Biomethane in Europe

The EBA has participated in a research on the state of play of the biomethane market in Europe. The report provides a general European overview, together with an in-depth mapping at country level of 23 European countries covered by the REGATRACE project.

The study by the European Biogas Association shows that the countries with the biggest production of biomethane are Germany (10,018 GWh in 2018), United Kingdom (3,300 GWh in 2018), the Netherlands (2,226 GWh in 2018), Denmark (1,425 GWh in 2017), Sweden (1,281 GWh in 2018) and France (1,207 GWh). The production and consumption of biomethane is well-balanced in most Member States. Denmark and Germany produce more biomethane than they consume, and the excess of production is exported or stored. In Sweden, the consumption of biomethane doubles its production. This can be explained because Swedish incentives are focused on the consumption side, whereas most Member states tend to subsidize the production or injection of biomethane.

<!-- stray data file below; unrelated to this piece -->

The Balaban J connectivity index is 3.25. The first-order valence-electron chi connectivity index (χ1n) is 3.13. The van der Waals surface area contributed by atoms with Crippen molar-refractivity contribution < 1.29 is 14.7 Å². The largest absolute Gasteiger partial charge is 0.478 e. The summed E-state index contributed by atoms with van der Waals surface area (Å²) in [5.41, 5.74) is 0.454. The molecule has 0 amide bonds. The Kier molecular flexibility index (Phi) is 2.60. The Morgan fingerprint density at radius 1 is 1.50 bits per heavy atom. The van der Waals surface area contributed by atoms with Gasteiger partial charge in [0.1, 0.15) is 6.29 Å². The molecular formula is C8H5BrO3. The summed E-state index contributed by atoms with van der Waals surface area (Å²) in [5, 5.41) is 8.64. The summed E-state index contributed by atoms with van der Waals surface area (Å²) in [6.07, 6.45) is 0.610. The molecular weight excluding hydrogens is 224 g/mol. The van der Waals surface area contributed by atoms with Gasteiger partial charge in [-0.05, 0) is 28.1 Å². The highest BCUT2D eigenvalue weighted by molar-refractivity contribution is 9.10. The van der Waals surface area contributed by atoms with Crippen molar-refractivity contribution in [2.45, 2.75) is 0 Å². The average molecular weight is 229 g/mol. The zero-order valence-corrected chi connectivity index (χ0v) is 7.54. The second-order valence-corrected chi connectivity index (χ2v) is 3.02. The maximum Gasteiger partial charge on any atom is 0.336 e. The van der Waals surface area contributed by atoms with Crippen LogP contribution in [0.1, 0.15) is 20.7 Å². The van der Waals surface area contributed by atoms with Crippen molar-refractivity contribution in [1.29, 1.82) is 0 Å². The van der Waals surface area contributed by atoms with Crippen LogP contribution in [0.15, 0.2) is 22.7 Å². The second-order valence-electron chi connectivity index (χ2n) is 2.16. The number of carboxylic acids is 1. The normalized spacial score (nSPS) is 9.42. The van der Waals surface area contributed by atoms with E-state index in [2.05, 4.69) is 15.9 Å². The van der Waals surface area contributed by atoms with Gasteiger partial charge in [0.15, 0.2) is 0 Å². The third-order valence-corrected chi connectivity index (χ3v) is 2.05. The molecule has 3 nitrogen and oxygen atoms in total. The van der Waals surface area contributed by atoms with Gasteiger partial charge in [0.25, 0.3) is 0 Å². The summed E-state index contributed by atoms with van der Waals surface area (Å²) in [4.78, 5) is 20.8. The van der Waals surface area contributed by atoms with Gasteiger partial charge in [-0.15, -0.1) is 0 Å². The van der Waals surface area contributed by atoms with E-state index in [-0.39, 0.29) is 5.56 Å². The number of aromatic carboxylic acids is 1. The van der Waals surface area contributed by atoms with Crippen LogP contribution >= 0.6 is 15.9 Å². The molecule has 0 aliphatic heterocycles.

The implementation of adequate support measures is essential for the further development of biomethane. The value and duration of operational support for biomethane differs largely between the different countries and regions. When it comes to the type of support, 65 % of renewable gas producers have a preference for the application of Feed-in Tariffs. Many countries report the upgrade to biomethane as an

interesting alternative for existing biogas plants, as it can help decarbonize the natural gas grid. This reasoning is introducing a shift from subsidies for biogas towards subsidies for biomethane.

End-use pathways for biomethane are quite clearly defined and regulated in some countries. In Sweden and Italy, the main end-use application is transport, whereas in the United Kingdom is heating & cooling. Most of Sweden’s biomethane is used in the transport sector due to a favourable support system. In Italy, the use of biomethane in the transport sector is facilitated by the already existing infrastructure and methane vehicles fleet. In 2014, the Italian government introduced the first obligation for the use of biofuels in the transport sector. In Germany, most biomethane is used for electricity production in CHP units. The usage of biomethane as transport fuel is indirectly supported in Germany through its inclusion into the list of fuels accepted for the reduction of GHG footprint for fuel distributing companies.